It was a strange, sad tale, and I had to keep reminding myself of the time period in which this piece was written so I could view the writing from another vantage point. It helped to read the introduction to set the mood for this book, plus it helped to better understand the background of the time period.

I did enjoy Sinclair's character descriptions; they were so thorough that the reader could conjure a mental image of the person. If you like period pieces, this one certainly portrays the constrained life of a woman of the time.
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1 of 1 people found the following review helpful
3.0 out of 5 stars Amusingly ordinary August 22, 2012
Format:Kindle Edition
The title says it all...The story started when Harriett Frean was a baby and her mother cooed over her, reciting a nursery rhyme. It ended when she was dying at the age of sixty-eight, while she listened to the same nursery rhyme from somewhere at the back of her head, and her last words were "Mamma". If the author had made the title "The Life and Death of Spinster Harriett Frean", then there's nothing more to say in this review.

Harriett was an old maid; otherwise, hers was a very ordinary life. It's amusing that a story can be woven out of something ordinary; it's even part of Project Gutenberg! Probably, it was really the author's idea to write a story about the ordinary life of an "almost recluse". Somehow it has to be told; somehow the world has to know that there are many Harriett Freans out there.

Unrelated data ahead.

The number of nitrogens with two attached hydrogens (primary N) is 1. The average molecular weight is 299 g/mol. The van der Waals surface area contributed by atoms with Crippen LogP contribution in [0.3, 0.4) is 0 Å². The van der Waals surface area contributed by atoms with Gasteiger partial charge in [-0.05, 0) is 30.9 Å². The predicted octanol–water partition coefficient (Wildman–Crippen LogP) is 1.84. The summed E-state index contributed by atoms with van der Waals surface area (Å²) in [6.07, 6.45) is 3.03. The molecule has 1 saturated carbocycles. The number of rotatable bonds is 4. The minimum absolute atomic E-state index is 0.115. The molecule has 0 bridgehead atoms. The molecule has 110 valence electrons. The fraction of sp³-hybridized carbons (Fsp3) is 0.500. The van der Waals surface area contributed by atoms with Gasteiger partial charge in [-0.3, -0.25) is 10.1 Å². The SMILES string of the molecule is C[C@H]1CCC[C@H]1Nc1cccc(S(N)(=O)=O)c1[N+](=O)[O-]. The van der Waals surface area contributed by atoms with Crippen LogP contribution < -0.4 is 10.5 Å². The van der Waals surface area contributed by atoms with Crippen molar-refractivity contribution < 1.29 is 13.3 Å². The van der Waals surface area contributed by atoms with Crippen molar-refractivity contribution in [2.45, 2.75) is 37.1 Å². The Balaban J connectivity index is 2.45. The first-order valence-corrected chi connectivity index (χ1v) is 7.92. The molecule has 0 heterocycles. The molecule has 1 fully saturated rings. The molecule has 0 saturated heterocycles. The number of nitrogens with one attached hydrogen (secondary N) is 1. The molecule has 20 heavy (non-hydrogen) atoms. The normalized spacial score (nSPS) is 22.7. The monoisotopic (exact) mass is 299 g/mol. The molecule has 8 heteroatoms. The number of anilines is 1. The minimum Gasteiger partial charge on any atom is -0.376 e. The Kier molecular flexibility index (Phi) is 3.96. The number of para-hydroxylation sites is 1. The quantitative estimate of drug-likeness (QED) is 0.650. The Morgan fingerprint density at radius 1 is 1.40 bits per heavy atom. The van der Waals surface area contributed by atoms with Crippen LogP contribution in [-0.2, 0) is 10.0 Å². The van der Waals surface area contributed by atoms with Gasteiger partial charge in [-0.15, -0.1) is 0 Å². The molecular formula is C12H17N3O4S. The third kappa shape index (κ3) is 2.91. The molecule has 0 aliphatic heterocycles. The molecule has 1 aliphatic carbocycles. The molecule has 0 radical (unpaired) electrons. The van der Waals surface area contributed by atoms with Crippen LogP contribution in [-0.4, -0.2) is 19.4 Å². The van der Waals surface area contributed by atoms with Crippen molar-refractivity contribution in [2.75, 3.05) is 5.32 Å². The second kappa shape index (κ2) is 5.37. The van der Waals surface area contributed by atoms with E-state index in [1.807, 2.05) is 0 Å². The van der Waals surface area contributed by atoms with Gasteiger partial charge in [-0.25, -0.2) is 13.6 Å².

In her life story, one thing stands out: Harriett never wanted to disappoint. When she was a little girl, she vowed to always obey her parents because she saw firsthand how disappointed they can be when she disobeyed. As a woman, she chose to let go of the man she loved to protect her best friend. But her desire to please did not always end in a happy note, as one of the characters bluntly pointed out to her. In the end, she was all alone.

We have a lot of old maids in our family. I have an old aunt who lives with her cats. She has opened her house to boarders so technically, she doesn't live alone. But boarders come and go, so she really does not have deep relationships with anyone in her household. This story made me think about her, and if there's anything good that came out of it, it's my renewed vow to not forget to keep in touch with her.
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3.0 out of 5 stars Pitiful, lonely life December 20, 2013
Format:Kindle Edition|Verified Purchase
An easy read but left me wanting more from the lead character. I don't care for weak characters who don't have an opportunity to redeem themselves.
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5.0 out of 5 stars Very Good October 13, 2013
By Kim
Format:Kindle Edition|Verified Purchase
I love books written long ago and this one did not fail to please. It is well written and is an interesting look at an unmarried woman 100 or so years ago.